Editorial: Is Ghana Ready For An Earthquake?
After Wednesday’s earth tremors that were recorded in most parts of Accra and the subsequent prediction by the Ghana Geological Survey Authority (GGSA) of an imminent major earthquake, The Chronicle would want to know how prepared Ghana is, in case of a major earthquake.
The Ghana Geological Survey Authority has disclosed that the earth tremor which rocked parts of Accra yesterday measured a magnitude of 4.2 on the Richter scale. The tremor occurred three times and was felt in the whole of Accra and its environs.
Mr Nicholas Opoku, a Seismologist at the Ghana Geological Survey Authority, is reported to have said the tremor happened three times. He said the first one was the foreshock with a magnitude of 3.7, then the main shock with a magnitude of 4.2, and then the third one was 3.5 – all on the Richter Scale.
Ghana is prone to earthquake disasters which date back to 1615. The nation has had a series of earthquakes from 1636 recorded at Axim in the Western Region, 1862, 1907, and with the worst occurrence in 1939 that resulted in damages to property and loss of lives in Accra. The Greater Accra Region has active fault lines which makes the situation dangerous in the event of movement in the earth.
The Ghana Geological Survey Authority is responsible for the nation’s seismological and geo-environmental matters among others. The Chronicle is calling out the Ghana Geological Survey Authority which has been equipped with seismological equipment for getting signals of impending earthquakes to be up and doing. Unlike the Ghana Meteorological Agency, which, despite its shortcomings, updates Ghanaians with meteorological information, we hardly hear from the Ghana Geological Survey Authority until the nation experiences an earth tremor.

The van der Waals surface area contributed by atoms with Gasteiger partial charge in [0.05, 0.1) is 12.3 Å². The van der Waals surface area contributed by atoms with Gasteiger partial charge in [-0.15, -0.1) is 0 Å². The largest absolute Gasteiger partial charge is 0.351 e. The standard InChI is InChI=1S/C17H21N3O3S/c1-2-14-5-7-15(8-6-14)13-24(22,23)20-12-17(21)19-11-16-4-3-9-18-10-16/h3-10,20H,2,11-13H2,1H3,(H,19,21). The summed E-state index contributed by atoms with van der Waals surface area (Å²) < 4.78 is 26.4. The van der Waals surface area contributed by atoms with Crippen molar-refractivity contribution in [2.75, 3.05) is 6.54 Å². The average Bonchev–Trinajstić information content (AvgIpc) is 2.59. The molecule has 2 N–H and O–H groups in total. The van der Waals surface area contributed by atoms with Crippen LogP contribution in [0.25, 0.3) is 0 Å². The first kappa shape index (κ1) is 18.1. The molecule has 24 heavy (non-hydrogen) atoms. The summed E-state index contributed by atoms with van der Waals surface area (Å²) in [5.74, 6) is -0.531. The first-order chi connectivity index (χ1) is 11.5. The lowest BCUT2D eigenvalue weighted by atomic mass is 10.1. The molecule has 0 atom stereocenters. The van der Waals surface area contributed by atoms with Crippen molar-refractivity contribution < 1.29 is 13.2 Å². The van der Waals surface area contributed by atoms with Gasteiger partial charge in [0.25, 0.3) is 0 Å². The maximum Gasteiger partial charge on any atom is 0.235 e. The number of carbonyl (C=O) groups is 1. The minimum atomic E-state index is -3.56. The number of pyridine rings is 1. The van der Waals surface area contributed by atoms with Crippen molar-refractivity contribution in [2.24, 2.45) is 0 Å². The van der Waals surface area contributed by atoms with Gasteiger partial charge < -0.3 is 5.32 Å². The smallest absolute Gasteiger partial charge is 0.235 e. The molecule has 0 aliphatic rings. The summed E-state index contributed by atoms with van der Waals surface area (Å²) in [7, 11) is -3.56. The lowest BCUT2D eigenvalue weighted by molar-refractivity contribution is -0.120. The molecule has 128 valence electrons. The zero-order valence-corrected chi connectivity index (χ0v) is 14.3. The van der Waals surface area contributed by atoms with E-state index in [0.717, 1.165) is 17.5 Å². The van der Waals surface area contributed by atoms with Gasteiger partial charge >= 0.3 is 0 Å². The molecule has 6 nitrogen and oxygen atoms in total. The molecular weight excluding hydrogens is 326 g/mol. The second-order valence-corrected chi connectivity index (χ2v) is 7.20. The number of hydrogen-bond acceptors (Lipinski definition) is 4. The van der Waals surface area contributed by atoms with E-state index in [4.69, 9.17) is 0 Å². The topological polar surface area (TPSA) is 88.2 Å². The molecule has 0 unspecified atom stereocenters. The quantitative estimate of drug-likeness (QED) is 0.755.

Just after Wednesday’s incident, a flurry of educational information about what one should do or not do before, during, and after earth tremors or earthquakes were flying all over social media especially. In fact, individuals had taken it upon themselves to educate their fellow Ghanaians about the occurrence of earth tremors, and how to be calm in the face of adversity.
The Chronicle believes though the Ghana Geological Survey Authority, like all state institutions, will be crying about inadequate budgetary allocations, we do not think it will cause much to put earthquake educational materials on the various media platforms to help educate and inform us about seismological matters.
Since Ghana is prone to earthquake occurrence, we want to use this opportunity to advise the various metropolitan, municipal and district assemblies to check the haphazard nature of our town and country planning, and to also ensure that estate developers abide by the rules and regulations governing standard building procedures to avoid a major disaster if an earthquake happens. Houses in Japan are built to comply with rigorous earthquake-proof standards that have been set by law.
Even smartphones in Japan are installed with an earthquake emergency alert system, which is triggered around five to ten seconds prior to the impending disaster, to give users time to quickly seek protection, if necessary. Can our science and technology institutions or software developers help us in this light?
This is not rocket science, and we can learn from the Japanese example. Japan has experienced a lot of natural disasters, and in doing so, they’ve become one of the best prepared nations on earth. The ability to innovate, invest, educate, and learn from past mistakes has made Japan the most earthquake-ready country in the world.
The Chronicle is raising these issues not to create fear and panic among the citizenry, but to ignite a national discourse for disaster prevention and management.